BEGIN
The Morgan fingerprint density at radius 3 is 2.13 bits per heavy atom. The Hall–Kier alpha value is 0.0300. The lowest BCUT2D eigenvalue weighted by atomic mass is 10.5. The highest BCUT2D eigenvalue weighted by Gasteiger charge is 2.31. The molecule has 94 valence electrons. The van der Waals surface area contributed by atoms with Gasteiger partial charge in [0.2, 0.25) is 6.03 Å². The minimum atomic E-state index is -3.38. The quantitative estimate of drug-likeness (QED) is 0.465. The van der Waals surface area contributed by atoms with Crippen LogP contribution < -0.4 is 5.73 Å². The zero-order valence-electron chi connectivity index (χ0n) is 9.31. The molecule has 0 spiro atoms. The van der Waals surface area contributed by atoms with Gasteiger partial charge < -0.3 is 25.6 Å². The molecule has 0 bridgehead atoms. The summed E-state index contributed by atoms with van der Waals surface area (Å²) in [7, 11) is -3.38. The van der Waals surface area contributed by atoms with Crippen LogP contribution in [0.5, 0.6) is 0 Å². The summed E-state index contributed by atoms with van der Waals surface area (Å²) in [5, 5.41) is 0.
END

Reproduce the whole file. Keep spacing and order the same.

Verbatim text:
The Morgan fingerprint density at radius 3 is 2.13 bits per heavy atom. The Hall–Kier alpha value is 0.0300. The lowest BCUT2D eigenvalue weighted by atomic mass is 10.5. The highest BCUT2D eigenvalue weighted by Gasteiger charge is 2.31. The molecule has 94 valence electrons. The van der Waals surface area contributed by atoms with Gasteiger partial charge in [0.2, 0.25) is 6.03 Å². The minimum atomic E-state index is -3.38. The quantitative estimate of drug-likeness (QED) is 0.465. The van der Waals surface area contributed by atoms with Crippen LogP contribution < -0.4 is 5.73 Å². The zero-order valence-electron chi connectivity index (χ0n) is 9.31. The molecule has 0 spiro atoms. The van der Waals surface area contributed by atoms with Gasteiger partial charge < -0.3 is 25.6 Å². The molecule has 0 bridgehead atoms. The summed E-state index contributed by atoms with van der Waals surface area (Å²) in [7, 11) is -3.38. The van der Waals surface area contributed by atoms with Crippen LogP contribution in [0.5, 0.6) is 0 Å². The summed E-state index contributed by atoms with van der Waals surface area (Å²) in [5, 5.41) is 0.